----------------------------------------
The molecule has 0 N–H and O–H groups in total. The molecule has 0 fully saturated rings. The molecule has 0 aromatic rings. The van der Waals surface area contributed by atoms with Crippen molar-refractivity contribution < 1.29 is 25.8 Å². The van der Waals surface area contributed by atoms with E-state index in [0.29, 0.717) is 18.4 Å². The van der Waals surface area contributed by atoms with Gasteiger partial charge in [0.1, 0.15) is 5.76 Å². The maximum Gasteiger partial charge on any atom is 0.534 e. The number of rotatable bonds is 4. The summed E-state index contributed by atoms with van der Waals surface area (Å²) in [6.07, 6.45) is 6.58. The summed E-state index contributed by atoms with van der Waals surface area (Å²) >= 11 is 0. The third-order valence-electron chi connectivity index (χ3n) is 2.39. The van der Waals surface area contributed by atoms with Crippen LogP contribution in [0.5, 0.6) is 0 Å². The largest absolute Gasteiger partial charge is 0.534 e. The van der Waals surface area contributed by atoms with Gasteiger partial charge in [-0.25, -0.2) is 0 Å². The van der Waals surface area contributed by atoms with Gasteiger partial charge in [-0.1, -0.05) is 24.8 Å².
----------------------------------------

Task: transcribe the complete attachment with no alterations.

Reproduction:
The molecule has 0 N–H and O–H groups in total. The molecule has 0 fully saturated rings. The molecule has 0 aromatic rings. The van der Waals surface area contributed by atoms with Crippen molar-refractivity contribution < 1.29 is 25.8 Å². The van der Waals surface area contributed by atoms with E-state index in [0.29, 0.717) is 18.4 Å². The van der Waals surface area contributed by atoms with Gasteiger partial charge in [0.1, 0.15) is 5.76 Å². The maximum Gasteiger partial charge on any atom is 0.534 e. The number of rotatable bonds is 4. The summed E-state index contributed by atoms with van der Waals surface area (Å²) in [6.07, 6.45) is 6.58. The summed E-state index contributed by atoms with van der Waals surface area (Å²) >= 11 is 0. The third-order valence-electron chi connectivity index (χ3n) is 2.39. The van der Waals surface area contributed by atoms with Crippen LogP contribution in [0.5, 0.6) is 0 Å². The largest absolute Gasteiger partial charge is 0.534 e. The van der Waals surface area contributed by atoms with Gasteiger partial charge in [-0.25, -0.2) is 0 Å². The van der Waals surface area contributed by atoms with Gasteiger partial charge in [-0.1, -0.05) is 24.8 Å².